The skeleton of Qiupanykus is associated with an eggshell fragment near its tail. The thickness of the eggshell fragment is 1.8 mm. Some features, such as linearituberculate ornamentation type, including nodes and short ridges, two structural layers (non-prismatic), and relatively thick shell, are all identical to the Luanchuan oviraptorosaur eggshells (Tanaka K et al., 2011). Using the formula (Elongatoolithidae) by Tanaka K et al. (2016), the estimated egg mass of the eggshell is: Log10 egg mass = 1.569×log10 (1.8)+2.655, the thickness of the egg shell is 1.8 mm, then the Egg mass is 1136.377 g (95% CI: 715 g to 1809 g). The femur circumference of Qiupanykus is 17.09 mm. Based on the formula (log10 BM = 2.754×log10(femur circumference-0.683) by Campione NE et al. (2014), the estimated body mass for Qiupanykus: is 515 g (log10 BM = 2.754×log10 17.09-0.683). The estimated egg mass is much heavier than the estimated body mass of Qiupanykus. Thus, the egg could not be laid by Qiupanykus.

Alvarezsaurid dinosaurs bear highly specialized arms, whose purpose is still a mystery. They are regarded that the special arms were used to burrow (Perle A et al., 1993) or break open termite mounds (like modern anteaters), and possible to feed on insects (Senter P, 2005). However, the skeleton is associated with eggshell fragments from Luanchuan area, and the eggshell fragment morphologies indicate that those eggs belong to oviraptorid eggs (Tanaka K, personal communication, 2017). There is another case found from north-western Patagonia of Argentina, where an alvarezsaurid skeleton is preserved with eggs (Agnolin FL et al., 2012). Although Agnolin et al. thought the eggs associated with the alvarezsaurid Bonapartenykus ultimus were laid by an alvarezsaurid dinosaur, they pointed out that the external ornamentation patterns of Arriagadoolithus expressed on the outer shell surface is similar to elongathoolithid eggs. Arriagadoolithus was possibly laid by oviraptorosaurid dinosaurs. Thus, there are three possibilities about the relationship between the alvarezsaurid skeletons and eggs (egg fragments) associated with them: (1) Eggshell fragments were buried with alvarezsaurid skeleton by coincidence, and the eggshell is nothing to do with the skeleton. (2) The eggs were laid by alvarezsaurid dinosaurs and (3) The eggshell fragments were from eggs broken by alvarezsaurid dinosaurs and the eggs were not laid by them. However, considering the strong thumb claw of alvarezsaurid dinosaurs, we prefer to the third interpretation. Alvarezsaurid dinosaurs perhaps use their special claw to break eggs, and they are perhaps egg-eaters (Fig. 4).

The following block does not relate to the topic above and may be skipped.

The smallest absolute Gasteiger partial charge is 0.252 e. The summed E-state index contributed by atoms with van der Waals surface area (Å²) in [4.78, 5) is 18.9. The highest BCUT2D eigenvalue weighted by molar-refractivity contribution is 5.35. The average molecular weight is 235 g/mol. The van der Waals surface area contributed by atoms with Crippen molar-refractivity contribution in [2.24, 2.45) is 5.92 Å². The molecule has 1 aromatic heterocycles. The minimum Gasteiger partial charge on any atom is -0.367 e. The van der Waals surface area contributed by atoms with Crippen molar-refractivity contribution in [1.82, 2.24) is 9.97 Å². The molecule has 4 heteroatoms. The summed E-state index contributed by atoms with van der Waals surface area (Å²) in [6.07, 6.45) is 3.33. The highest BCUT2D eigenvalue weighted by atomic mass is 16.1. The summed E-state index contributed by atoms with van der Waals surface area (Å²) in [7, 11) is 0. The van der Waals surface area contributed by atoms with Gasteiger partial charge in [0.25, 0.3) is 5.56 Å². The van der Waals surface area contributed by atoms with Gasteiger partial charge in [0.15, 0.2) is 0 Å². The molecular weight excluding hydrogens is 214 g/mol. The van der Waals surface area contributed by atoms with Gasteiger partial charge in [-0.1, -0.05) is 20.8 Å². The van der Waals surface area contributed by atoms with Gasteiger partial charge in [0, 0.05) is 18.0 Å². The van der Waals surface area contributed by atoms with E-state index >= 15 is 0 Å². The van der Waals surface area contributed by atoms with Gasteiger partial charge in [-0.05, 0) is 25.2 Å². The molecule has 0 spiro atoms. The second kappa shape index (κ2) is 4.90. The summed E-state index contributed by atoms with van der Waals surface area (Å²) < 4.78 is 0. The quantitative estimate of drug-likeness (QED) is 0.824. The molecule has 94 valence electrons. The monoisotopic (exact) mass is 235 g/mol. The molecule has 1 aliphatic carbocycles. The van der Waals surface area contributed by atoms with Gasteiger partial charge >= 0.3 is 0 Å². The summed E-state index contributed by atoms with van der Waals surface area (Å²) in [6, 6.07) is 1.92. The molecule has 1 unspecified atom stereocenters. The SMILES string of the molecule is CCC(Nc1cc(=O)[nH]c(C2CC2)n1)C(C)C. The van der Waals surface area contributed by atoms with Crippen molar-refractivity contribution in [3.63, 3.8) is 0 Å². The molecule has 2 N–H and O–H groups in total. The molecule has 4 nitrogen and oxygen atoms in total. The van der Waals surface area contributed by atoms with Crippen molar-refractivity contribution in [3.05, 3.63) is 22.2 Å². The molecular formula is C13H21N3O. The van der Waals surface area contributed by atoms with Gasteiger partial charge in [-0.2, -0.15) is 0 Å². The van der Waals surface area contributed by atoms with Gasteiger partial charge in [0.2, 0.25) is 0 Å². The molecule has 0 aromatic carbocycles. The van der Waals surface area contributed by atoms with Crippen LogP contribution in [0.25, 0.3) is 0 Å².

Conclusion: 
The skeleton of Qiupanykus is associated with oviraptorid egg shell fragments suggesting that at least the derived alvarezsaurid dinosaurs may be an egg-eaters, which use their special arms (the strong thumb claws) to pierce the hard eggshell. Qiupanykus is a relatively small sized alvarezsaurid and it represents the youngest alvarezsaurid dinosaur from China so far.




Jun-Chang Lü, Li Xu, Hua-Li Chang, Song-Hai Jia, Ji-Ming Zhang, Dian-Song Gao, Yi-Yang Zhang, Cheng-Jun Zhang and Fang Ding. 2018. A New Alvarezsaurid Dinosaur from the Late Cretaceous Qiupa Formation of Luanchuan, Henan Province, central China. China Geology. 1(1): 28–35. DOI:  10.31035/cg2018005

   

1 comment:

  1. Zhao Chuang's illustration drives home just how TINY the forelimbs were. But how did the oviraptorosaur egg get out of the nest? The egg was far too heavy for Qiapunykus to carry.